The field came to Becher's, and Stef could stand it no longer: "How many times do you have to bloody jump Becher's?" he demanded. "That's it," Micky Hammond, the horse's trainer assured him. Stef whooped: "Goodbye Becher's!" And everyone in the little box joined in the noise, turning from the TV in the corner to crowd on the balcony as the horses swung into the straight.
"Come on Peter, come on baby!" The horse had dropped away to fifth place as Rough Quest and Encore Un Peu took up the running, but Chris Bonner, the jockey, drove him on, looking for a place. The crowd on the balcony raised the noise level still higher, yelling on as the winner passed the line and Bonner drove away at Sir Peter Lely. Fourth! Stef hugged everyone in sight, and, led by Hammond, the "connections" of Sir Peter made a beeline for the winners' enclosure.
It was everything that Stef had dreamed of. All day long, the smartly turned out middle-aged gentlemen of Greek extraction had said: "All I want is a place. I do not want him to win, that is too much. But to get a place - that would be wonderful."
The Stefanous were not Sir Peter Lely's only supporters. He is a company horse, the property of John Doyle Construction, a building and civil engineering group of which Stef is chairman. Stef was worried: he had told all the group's employees and clients to back the National runner each way - a place would do wonders for morale.
Stef is a well-connected man. Looking at the form for the first race on the card, he could not pick a winner, so he grabbed his mobile phone and called the trainer Martin Pipe's mobile phone. Assured that Pipe's runner was in form, Stef promptly backed it - and Pipe himself was in Stef's box to watch it run.
Stef insisted that the National was "just another race" on the way down to the parade ring, but he couldn't keep a straight face. As he entered the arena to watch Sir Peter Lely walking around, he told the truth. "I used to think this experience was just for kings and queens," he said. "But now it is happening to me."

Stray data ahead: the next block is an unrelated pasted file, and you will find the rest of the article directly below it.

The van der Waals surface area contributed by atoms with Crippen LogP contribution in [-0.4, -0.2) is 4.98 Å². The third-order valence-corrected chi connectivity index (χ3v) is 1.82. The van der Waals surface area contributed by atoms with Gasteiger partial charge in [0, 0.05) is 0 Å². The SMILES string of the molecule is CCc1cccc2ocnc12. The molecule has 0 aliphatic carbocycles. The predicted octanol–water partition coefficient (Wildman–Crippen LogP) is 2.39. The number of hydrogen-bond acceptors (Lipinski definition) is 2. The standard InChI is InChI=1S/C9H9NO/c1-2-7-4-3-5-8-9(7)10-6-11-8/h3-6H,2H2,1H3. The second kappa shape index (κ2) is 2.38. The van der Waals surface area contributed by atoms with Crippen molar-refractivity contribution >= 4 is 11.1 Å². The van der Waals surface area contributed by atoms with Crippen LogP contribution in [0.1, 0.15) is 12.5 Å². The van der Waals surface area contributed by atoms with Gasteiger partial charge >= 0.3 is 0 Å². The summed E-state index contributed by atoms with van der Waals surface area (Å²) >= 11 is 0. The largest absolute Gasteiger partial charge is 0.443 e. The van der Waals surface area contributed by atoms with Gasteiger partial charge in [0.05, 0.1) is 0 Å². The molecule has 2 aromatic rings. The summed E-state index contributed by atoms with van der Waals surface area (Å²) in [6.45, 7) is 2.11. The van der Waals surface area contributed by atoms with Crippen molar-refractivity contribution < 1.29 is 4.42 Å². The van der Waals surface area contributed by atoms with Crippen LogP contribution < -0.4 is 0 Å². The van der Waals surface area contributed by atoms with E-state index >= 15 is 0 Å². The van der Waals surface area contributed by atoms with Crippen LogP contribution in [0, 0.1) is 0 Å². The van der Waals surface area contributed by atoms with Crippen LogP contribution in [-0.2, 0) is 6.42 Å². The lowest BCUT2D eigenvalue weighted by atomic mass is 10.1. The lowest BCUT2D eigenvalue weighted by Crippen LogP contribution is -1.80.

Waiting for Stef in the parade ring were Micky Hammond, Jed O'Keefe, his travelling head lad, Chris Bonner, and the horse himself, gleaming with health and prancing on his toes. Bonner revealed his plan for the race. "I'll try to jump off and keep him out of trouble at the first fence." Was he nervous? "I'll be all right once I'm on the horse."
Sir Peter and the other Hammond horses had driven down early in the morning from their yard in Middleham, in North Yorkshire. The National runner had travelled well, according to O'Keefe, who was in charge of unloading him and settling him into his temporary stable at the course. "He knows what's going on," O'Keefe said. "He doesn't get excited."
Unlike his supporters. "When he took the lead six fences out from the finish," Stef recalled, "I thought, these things don't happen to us." But there he was after the race, in the winners' enclosure at Aintree, patting his horse's heaving flanks.
Sir Peter Lely was not unmarked by the National: bright red blood from a cut on his leg formed a pool on the white-washed floor of the enclosure. But he had placed in the Grand National, and won a place for ever in his supporters' hearts.Reuse content